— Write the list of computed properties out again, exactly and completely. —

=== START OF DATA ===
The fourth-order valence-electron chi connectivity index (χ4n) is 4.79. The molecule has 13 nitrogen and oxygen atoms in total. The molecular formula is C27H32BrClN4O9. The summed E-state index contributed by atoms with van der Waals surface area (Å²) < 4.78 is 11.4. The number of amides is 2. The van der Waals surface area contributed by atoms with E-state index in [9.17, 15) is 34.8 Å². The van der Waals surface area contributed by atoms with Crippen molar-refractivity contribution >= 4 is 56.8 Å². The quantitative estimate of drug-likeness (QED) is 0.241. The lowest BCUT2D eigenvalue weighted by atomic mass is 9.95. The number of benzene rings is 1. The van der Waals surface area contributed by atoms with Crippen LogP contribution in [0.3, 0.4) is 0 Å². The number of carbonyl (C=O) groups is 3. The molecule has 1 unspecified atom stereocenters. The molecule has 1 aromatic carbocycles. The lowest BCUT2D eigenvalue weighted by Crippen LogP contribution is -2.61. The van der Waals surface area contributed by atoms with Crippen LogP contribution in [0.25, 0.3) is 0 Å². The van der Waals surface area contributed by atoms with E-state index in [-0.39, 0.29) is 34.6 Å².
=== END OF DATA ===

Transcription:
The fourth-order valence-electron chi connectivity index (χ4n) is 4.79. The molecule has 13 nitrogen and oxygen atoms in total. The molecular formula is C27H32BrClN4O9. The summed E-state index contributed by atoms with van der Waals surface area (Å²) < 4.78 is 11.4. The number of amides is 2. The van der Waals surface area contributed by atoms with E-state index in [9.17, 15) is 34.8 Å². The van der Waals surface area contributed by atoms with Crippen molar-refractivity contribution >= 4 is 56.8 Å². The quantitative estimate of drug-likeness (QED) is 0.241. The lowest BCUT2D eigenvalue weighted by atomic mass is 9.95. The number of benzene rings is 1. The van der Waals surface area contributed by atoms with Crippen LogP contribution in [0.3, 0.4) is 0 Å². The number of carbonyl (C=O) groups is 3. The molecule has 1 unspecified atom stereocenters. The molecule has 1 aromatic carbocycles. The lowest BCUT2D eigenvalue weighted by Crippen LogP contribution is -2.61. The van der Waals surface area contributed by atoms with Crippen LogP contribution in [0.25, 0.3) is 0 Å². The van der Waals surface area contributed by atoms with E-state index in [-0.39, 0.29) is 34.6 Å².